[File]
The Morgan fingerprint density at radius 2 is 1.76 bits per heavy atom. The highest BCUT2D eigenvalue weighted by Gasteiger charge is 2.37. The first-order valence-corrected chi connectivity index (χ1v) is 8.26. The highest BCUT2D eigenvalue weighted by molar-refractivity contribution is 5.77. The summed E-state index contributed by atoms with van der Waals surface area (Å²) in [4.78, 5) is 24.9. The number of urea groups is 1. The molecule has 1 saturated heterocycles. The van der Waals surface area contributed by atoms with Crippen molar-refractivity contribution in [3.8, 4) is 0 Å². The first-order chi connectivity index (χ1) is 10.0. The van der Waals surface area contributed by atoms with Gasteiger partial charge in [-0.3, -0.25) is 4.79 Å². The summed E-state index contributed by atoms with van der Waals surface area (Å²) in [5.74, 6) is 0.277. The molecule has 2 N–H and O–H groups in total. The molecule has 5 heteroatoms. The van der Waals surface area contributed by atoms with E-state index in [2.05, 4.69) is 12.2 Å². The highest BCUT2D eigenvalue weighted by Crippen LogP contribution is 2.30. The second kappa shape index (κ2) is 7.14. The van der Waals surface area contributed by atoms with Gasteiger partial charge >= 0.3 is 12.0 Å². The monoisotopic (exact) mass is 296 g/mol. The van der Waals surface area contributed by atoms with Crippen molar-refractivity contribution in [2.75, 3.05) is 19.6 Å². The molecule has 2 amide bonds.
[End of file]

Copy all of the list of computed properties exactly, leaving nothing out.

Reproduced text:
The Morgan fingerprint density at radius 2 is 1.76 bits per heavy atom. The highest BCUT2D eigenvalue weighted by Gasteiger charge is 2.37. The first-order valence-corrected chi connectivity index (χ1v) is 8.26. The highest BCUT2D eigenvalue weighted by molar-refractivity contribution is 5.77. The summed E-state index contributed by atoms with van der Waals surface area (Å²) in [4.78, 5) is 24.9. The number of urea groups is 1. The molecule has 1 saturated heterocycles. The van der Waals surface area contributed by atoms with Crippen molar-refractivity contribution in [3.8, 4) is 0 Å². The first-order chi connectivity index (χ1) is 10.0. The van der Waals surface area contributed by atoms with Gasteiger partial charge in [-0.3, -0.25) is 4.79 Å². The summed E-state index contributed by atoms with van der Waals surface area (Å²) in [5.74, 6) is 0.277. The molecule has 2 N–H and O–H groups in total. The molecule has 5 heteroatoms. The van der Waals surface area contributed by atoms with E-state index in [2.05, 4.69) is 12.2 Å². The highest BCUT2D eigenvalue weighted by Crippen LogP contribution is 2.30. The second kappa shape index (κ2) is 7.14. The van der Waals surface area contributed by atoms with Gasteiger partial charge >= 0.3 is 12.0 Å². The monoisotopic (exact) mass is 296 g/mol. The van der Waals surface area contributed by atoms with Crippen molar-refractivity contribution in [2.75, 3.05) is 19.6 Å². The molecule has 2 amide bonds.